Source & ©: CBD  Global Biodiversity Outlook 2 (2006),
Chapter 2: The 2010 Biodiversity Target: Establishing current trends, p.36-37

7.2 How is our ecological footprint changing?

The source document for this Digest states:

HEADLINE INDICATOR Ecological footprint and related concepts

The ecological footprint is a widely known concept that aims to communicate unsustainable consumption. Using published statistics, it calculates the area of land and water needed to sustain a defined human population at a set material standard, based on the population’s use of energy, food, water, building material and other consumables. Although the concept does not provide a comprehensive assessment of demands on nature, it is a useful accounting tool whose purpose is to demonstrate the effect of human consumption on the productive capacity of the Earth.

The Ecological Footprint has been calculated globally on the basis of United Nations statistics and other well-established data. Figure 2.18 shows the ratio between humanity’s demand and the Earth’s productive capacity, or biocapacity, in each year, and how this ratio has changed over time. Humanity has moved from using, in net terms, about half the planet’s biocapacity in 1961 to 1.2 times the biocapacity of the Earth in 2001. The global demand for resources thus exceeds the biological capacity of the Earth to renew these resources by some 20%—in other words, it takes the biosphere one year and nearly three months to renew what humanity uses in one year. This “ecological deficit” or “overshoot” means ecosystem assets are being liquidated and wastes are accumulating in the biosphere, and the potential for future biocapacity is reduced. Overshoot is possible because, for example, forests can be cut faster than they grow, fish can be harvested faster than their natural replacement rate, water can be withdrawn faster than aquifers are replenished, and carbon dioxide (CO2) emitted faster than it is sequestered.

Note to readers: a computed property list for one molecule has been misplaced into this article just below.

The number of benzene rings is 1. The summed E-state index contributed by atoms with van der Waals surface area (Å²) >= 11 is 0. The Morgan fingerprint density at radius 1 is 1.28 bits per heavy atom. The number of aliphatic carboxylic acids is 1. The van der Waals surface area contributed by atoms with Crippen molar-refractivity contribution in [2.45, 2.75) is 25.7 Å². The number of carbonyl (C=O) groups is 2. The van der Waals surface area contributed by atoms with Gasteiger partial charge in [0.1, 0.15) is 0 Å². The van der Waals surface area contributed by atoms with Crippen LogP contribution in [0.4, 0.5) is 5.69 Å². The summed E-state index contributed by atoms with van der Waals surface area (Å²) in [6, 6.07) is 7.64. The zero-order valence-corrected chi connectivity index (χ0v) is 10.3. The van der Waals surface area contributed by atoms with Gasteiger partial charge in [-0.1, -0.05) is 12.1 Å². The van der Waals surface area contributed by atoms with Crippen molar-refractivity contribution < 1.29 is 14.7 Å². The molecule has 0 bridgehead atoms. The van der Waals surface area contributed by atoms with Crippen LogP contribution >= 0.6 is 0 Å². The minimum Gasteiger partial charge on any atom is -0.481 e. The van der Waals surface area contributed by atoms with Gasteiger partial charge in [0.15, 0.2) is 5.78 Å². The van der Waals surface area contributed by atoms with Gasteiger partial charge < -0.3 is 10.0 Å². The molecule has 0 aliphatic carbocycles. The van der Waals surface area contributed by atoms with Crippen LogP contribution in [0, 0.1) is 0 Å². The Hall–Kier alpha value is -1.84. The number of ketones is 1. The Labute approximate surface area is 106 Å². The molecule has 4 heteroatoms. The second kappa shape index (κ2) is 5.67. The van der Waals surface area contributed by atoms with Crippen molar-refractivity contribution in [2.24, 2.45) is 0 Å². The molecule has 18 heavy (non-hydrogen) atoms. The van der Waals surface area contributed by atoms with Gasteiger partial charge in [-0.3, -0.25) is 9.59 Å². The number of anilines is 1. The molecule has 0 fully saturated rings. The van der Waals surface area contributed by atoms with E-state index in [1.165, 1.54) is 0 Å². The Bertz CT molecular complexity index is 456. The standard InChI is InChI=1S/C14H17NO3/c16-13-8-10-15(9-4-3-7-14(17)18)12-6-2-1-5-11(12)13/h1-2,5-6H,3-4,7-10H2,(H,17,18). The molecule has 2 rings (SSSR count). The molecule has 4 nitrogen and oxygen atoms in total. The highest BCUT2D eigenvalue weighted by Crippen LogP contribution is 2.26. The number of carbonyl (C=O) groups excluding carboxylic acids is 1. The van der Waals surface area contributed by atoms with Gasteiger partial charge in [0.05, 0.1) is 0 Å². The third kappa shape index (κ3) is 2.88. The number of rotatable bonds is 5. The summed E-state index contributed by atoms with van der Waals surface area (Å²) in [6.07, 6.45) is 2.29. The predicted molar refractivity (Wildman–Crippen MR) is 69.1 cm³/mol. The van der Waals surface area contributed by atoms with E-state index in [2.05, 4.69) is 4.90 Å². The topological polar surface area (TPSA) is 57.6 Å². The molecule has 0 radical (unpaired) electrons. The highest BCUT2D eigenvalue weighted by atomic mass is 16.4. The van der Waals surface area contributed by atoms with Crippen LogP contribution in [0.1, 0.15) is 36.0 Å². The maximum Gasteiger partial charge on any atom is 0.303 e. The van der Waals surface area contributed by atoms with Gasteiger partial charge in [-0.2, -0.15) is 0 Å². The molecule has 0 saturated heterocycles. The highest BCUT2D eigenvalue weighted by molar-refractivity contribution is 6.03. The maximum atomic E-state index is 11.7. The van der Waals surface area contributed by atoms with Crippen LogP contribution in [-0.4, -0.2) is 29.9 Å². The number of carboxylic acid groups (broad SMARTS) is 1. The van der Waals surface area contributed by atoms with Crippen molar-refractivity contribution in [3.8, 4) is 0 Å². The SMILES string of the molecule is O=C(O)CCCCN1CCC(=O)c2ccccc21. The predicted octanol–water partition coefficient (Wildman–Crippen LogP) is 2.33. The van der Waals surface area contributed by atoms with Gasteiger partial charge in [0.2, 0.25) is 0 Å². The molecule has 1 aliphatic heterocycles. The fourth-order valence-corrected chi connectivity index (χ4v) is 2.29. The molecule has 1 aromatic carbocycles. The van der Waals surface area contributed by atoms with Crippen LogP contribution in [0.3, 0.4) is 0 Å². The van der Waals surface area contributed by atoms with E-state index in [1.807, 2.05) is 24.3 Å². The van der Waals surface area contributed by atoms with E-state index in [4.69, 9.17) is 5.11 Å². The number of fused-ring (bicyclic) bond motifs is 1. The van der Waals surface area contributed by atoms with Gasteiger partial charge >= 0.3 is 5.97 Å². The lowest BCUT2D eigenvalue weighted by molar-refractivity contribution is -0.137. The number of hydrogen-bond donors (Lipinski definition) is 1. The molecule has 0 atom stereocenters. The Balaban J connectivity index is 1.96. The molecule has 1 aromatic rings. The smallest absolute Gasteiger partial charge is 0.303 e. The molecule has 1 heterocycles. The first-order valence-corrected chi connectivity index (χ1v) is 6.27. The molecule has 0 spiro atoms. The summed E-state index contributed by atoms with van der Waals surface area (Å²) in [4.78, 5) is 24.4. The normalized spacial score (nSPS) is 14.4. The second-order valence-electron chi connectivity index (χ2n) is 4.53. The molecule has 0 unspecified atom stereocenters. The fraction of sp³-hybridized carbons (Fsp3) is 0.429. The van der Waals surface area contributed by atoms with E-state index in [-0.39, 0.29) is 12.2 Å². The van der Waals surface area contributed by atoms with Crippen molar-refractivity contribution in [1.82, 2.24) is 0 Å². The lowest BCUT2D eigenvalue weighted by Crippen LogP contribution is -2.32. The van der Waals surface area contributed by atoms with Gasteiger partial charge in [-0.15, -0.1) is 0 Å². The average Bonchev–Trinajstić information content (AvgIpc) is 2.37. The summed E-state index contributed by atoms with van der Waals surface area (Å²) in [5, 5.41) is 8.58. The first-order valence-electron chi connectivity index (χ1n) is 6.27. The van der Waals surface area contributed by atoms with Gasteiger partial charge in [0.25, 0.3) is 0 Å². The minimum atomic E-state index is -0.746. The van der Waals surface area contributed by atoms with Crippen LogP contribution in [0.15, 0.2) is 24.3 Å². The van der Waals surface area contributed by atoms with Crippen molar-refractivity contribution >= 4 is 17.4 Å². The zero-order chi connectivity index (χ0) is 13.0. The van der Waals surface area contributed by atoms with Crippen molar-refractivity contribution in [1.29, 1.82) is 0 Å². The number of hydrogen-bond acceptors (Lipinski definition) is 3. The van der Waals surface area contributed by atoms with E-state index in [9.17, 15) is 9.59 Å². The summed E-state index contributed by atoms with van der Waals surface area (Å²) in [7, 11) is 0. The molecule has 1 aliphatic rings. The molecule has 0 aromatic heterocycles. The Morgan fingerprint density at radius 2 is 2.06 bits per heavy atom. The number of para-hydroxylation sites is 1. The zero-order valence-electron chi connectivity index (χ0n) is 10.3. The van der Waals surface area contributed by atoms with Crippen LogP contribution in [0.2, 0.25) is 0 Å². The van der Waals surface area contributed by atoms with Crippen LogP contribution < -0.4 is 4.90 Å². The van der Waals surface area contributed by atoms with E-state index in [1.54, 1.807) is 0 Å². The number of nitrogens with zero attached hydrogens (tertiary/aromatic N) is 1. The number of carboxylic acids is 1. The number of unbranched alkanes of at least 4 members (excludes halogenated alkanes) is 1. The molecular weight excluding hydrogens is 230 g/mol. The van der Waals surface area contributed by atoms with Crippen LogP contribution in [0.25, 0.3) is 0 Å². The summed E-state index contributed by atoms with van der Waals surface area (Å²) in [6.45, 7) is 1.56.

Currently, two-thirds of the global ecological footprint is caused by the United States, members of the European Union, China, India and Japan. However, the per capita footprint is much greater in developed countries that in developing countries, including China and India. Figure 2.19 shows the global distribution of Ecological Footprint intensity.

To reduce biodiversity loss associated with the overuse of ecological services, humanity would need to reduce its ecological footprint by 2010. In the long run, humanity’s footprint needs to be significantly lower than global biocapacity, in order to provide a biodiversity buffer.

Source & ©: CBD  Global Biodiversity Outlook 2 (2006),
Chapter 2: The 2010 Biodiversity Target: Establishing current trends, p.37-38